Maine could vote on a physician-initiated death referendum in November or June

In April 2018, when Maine had a divided government, the group Maine Death with Dignity launched a ballot initiative to legalize physician-assisted death in the state. Maine Death with Dignity collected around 72,000 signatures—about 9,000 more than required—for the ballot initiative but decided against submitting signatures after Gov. Janet Mills (D), elected the previous November, signed LD 1313 on June 12, 2019. LD 1313 was written to allow adults suffering from a terminal illness to request medications that can be self-administered to end his or her life. Valerie Lovelace, chairperson of Maine Death with Dignity, said, “We are so proud and grateful to finally be heard by our lawmakers and our governor on this issue.”
Some opponents, however, preferred a public vote over a legislative vote on legalizing physician-assisted death. Because Maine is one of 23 states that provides citizens with a process for veto referendums, voters could still have the final word on physician-assisted death. Kandyce Powell, executive director of the Maine Hospice Council, filed the veto referendum after the 2019 legislative session adjourned on June 20, 2019. The veto referendum was approved for signature gathering on July 11, 2019.
The veto referendum could appear on the ballot for the election on November 5, 2019, or June 9, 2020, depending on when signatures are submitted and verified. Opponents of LD 1313 have until September 18, 2019, to collect and file 63,067 valid signatures.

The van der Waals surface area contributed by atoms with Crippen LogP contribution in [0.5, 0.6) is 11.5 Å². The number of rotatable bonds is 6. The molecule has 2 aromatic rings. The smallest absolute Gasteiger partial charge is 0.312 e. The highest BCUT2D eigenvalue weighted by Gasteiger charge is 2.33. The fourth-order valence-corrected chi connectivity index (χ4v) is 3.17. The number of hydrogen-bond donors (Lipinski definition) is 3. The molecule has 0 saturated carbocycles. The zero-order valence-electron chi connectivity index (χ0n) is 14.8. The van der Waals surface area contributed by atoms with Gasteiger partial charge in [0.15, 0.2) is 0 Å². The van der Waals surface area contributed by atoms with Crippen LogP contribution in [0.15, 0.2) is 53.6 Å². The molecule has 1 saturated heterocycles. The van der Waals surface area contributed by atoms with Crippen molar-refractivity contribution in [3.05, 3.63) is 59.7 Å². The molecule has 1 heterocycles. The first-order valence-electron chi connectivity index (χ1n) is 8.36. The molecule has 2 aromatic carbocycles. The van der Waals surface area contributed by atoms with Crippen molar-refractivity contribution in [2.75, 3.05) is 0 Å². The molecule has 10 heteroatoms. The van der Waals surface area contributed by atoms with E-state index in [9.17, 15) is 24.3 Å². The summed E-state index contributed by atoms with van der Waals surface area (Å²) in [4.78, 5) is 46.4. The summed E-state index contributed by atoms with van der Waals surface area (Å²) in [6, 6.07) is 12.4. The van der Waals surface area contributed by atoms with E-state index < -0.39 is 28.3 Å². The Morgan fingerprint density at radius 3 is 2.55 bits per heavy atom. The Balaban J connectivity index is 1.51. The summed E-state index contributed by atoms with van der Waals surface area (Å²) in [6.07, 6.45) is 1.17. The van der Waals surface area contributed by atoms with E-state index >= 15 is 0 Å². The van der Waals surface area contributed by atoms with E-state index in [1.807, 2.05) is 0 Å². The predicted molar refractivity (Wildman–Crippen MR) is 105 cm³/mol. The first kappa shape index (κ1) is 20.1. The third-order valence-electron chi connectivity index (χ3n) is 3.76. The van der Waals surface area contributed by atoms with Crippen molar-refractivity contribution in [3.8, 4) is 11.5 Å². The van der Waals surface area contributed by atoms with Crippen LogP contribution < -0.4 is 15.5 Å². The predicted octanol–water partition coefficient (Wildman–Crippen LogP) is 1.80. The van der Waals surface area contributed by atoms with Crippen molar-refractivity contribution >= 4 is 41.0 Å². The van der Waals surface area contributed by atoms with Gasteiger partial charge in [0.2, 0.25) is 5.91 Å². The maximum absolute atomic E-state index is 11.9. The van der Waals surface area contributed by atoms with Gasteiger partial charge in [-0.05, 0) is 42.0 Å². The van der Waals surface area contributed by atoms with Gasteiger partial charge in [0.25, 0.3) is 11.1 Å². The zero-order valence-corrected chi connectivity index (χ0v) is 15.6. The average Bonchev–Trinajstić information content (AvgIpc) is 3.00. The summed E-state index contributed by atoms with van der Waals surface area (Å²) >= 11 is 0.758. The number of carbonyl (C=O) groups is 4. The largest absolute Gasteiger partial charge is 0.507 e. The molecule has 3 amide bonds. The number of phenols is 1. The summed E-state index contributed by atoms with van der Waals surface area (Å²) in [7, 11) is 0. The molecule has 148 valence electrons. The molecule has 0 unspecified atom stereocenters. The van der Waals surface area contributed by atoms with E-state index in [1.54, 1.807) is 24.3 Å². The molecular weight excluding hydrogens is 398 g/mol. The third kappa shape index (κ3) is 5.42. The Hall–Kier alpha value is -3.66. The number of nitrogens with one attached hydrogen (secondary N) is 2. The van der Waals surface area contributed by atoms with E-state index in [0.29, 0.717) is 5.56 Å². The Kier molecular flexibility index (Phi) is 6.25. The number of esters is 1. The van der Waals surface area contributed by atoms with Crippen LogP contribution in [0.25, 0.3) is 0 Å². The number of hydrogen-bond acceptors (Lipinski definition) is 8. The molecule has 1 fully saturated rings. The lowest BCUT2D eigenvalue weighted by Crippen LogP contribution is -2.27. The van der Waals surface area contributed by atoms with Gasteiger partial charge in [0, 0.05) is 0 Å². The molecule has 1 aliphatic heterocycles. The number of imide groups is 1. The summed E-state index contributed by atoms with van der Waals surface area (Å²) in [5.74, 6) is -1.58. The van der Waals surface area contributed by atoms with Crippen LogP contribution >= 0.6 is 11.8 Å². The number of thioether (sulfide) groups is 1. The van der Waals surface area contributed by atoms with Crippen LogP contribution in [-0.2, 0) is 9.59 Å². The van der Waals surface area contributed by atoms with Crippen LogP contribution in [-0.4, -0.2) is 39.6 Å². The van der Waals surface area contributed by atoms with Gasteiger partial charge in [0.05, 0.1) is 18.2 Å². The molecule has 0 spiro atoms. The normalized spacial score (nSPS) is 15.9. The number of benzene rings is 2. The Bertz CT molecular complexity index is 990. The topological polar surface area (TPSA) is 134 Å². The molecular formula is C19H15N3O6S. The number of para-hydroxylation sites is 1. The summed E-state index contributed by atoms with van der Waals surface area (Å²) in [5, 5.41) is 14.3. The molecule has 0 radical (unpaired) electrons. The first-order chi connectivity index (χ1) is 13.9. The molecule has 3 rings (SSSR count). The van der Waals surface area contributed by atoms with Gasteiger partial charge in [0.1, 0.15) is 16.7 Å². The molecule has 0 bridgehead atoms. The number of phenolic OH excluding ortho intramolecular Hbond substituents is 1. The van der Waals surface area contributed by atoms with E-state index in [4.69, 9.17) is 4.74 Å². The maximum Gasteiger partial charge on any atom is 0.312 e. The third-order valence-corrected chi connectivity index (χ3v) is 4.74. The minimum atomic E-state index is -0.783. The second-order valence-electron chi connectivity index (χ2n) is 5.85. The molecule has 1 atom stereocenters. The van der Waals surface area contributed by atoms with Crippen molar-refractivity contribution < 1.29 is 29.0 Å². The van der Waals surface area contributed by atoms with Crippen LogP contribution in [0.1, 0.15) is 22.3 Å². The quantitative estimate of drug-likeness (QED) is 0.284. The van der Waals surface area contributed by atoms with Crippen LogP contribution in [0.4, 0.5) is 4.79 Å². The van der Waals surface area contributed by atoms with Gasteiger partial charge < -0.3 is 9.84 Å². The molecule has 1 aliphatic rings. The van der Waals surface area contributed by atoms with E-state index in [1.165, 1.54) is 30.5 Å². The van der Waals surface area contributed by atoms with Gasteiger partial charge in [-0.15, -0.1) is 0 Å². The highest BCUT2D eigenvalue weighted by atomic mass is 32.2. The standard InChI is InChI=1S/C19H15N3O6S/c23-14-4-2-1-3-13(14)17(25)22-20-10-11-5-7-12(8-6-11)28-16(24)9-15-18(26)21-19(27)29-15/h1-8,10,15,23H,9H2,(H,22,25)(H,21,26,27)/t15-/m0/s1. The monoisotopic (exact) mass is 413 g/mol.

Maine became the eighth state with a law providing for physician-assisted death after Gov. Mills signed the legislation. Three of those states—Colorado (2016), Oregon (1994), and Washington (2008)—authorized physician-assisted death through citizen-initiated ballot measures. Voters in Maine rejected a physician-assisted death ballot initiative in 2000, with 51.3 percent voting to reject the measure.
Maine’s legislation passed 73-72 in the House, with Democrats divided 68-17. One Republican supported the legislation, while the remaining were opposed. In the Senate, the vote was 19-16, with 18 Democrats and one Republican supporting the legislation, and 13 Republicans and three Democrats opposing the legislation.
Since Maine adopted the referendum process in 1908, there have been 30 veto referendums on the ballot. The last veto referendum was in 2018 when voters overturned legislation designed to postpone and repeal ranked-choice voting. Of the 30 bills placed before voters as veto referendums, 18 of them (60 percent) were overturned at the ballot box. Voters upheld 12 (40 percent) of the bills.
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